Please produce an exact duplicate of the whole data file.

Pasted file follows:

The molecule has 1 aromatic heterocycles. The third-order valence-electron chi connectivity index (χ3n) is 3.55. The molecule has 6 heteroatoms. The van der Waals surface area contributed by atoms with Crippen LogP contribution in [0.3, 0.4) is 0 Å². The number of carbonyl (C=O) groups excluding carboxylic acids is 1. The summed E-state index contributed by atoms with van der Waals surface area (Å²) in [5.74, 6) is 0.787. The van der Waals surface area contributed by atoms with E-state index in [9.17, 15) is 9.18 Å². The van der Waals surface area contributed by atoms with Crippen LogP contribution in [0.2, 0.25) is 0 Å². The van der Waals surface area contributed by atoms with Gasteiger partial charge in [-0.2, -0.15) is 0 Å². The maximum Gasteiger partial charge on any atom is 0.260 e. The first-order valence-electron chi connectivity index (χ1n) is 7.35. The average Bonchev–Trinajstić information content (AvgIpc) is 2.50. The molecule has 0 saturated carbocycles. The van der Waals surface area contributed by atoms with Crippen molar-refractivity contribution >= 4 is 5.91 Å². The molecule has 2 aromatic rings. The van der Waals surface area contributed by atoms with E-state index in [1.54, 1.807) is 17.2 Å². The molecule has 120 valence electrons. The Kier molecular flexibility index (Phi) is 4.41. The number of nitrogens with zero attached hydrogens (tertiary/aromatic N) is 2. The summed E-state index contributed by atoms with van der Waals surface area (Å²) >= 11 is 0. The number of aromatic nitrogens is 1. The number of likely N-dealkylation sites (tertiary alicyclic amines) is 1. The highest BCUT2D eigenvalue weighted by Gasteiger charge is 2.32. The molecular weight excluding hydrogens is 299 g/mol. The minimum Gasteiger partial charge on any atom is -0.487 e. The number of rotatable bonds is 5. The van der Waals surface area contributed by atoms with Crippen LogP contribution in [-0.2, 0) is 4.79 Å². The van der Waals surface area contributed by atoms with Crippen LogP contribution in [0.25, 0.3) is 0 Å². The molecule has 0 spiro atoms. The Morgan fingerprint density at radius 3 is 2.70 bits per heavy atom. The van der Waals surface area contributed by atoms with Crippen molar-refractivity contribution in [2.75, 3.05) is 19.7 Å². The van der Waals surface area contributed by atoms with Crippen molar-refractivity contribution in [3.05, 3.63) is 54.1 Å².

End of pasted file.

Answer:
The molecule has 1 aromatic heterocycles. The third-order valence-electron chi connectivity index (χ3n) is 3.55. The molecule has 6 heteroatoms. The van der Waals surface area contributed by atoms with Crippen LogP contribution in [0.3, 0.4) is 0 Å². The number of carbonyl (C=O) groups excluding carboxylic acids is 1. The summed E-state index contributed by atoms with van der Waals surface area (Å²) in [5.74, 6) is 0.787. The van der Waals surface area contributed by atoms with E-state index in [9.17, 15) is 9.18 Å². The van der Waals surface area contributed by atoms with Crippen LogP contribution in [0.2, 0.25) is 0 Å². The van der Waals surface area contributed by atoms with Gasteiger partial charge in [-0.2, -0.15) is 0 Å². The maximum Gasteiger partial charge on any atom is 0.260 e. The first-order valence-electron chi connectivity index (χ1n) is 7.35. The average Bonchev–Trinajstić information content (AvgIpc) is 2.50. The molecule has 0 saturated carbocycles. The van der Waals surface area contributed by atoms with Crippen molar-refractivity contribution >= 4 is 5.91 Å². The molecule has 2 aromatic rings. The van der Waals surface area contributed by atoms with E-state index in [1.54, 1.807) is 17.2 Å². The molecule has 120 valence electrons. The Kier molecular flexibility index (Phi) is 4.41. The number of nitrogens with zero attached hydrogens (tertiary/aromatic N) is 2. The summed E-state index contributed by atoms with van der Waals surface area (Å²) >= 11 is 0. The number of aromatic nitrogens is 1. The number of likely N-dealkylation sites (tertiary alicyclic amines) is 1. The highest BCUT2D eigenvalue weighted by Gasteiger charge is 2.32. The molecular weight excluding hydrogens is 299 g/mol. The minimum Gasteiger partial charge on any atom is -0.487 e. The number of rotatable bonds is 5. The van der Waals surface area contributed by atoms with Crippen LogP contribution in [-0.2, 0) is 4.79 Å². The van der Waals surface area contributed by atoms with Crippen LogP contribution in [0.25, 0.3) is 0 Å². The molecule has 0 spiro atoms. The Morgan fingerprint density at radius 3 is 2.70 bits per heavy atom. The van der Waals surface area contributed by atoms with Crippen molar-refractivity contribution in [2.75, 3.05) is 19.7 Å². The van der Waals surface area contributed by atoms with Crippen molar-refractivity contribution in [3.05, 3.63) is 54.1 Å².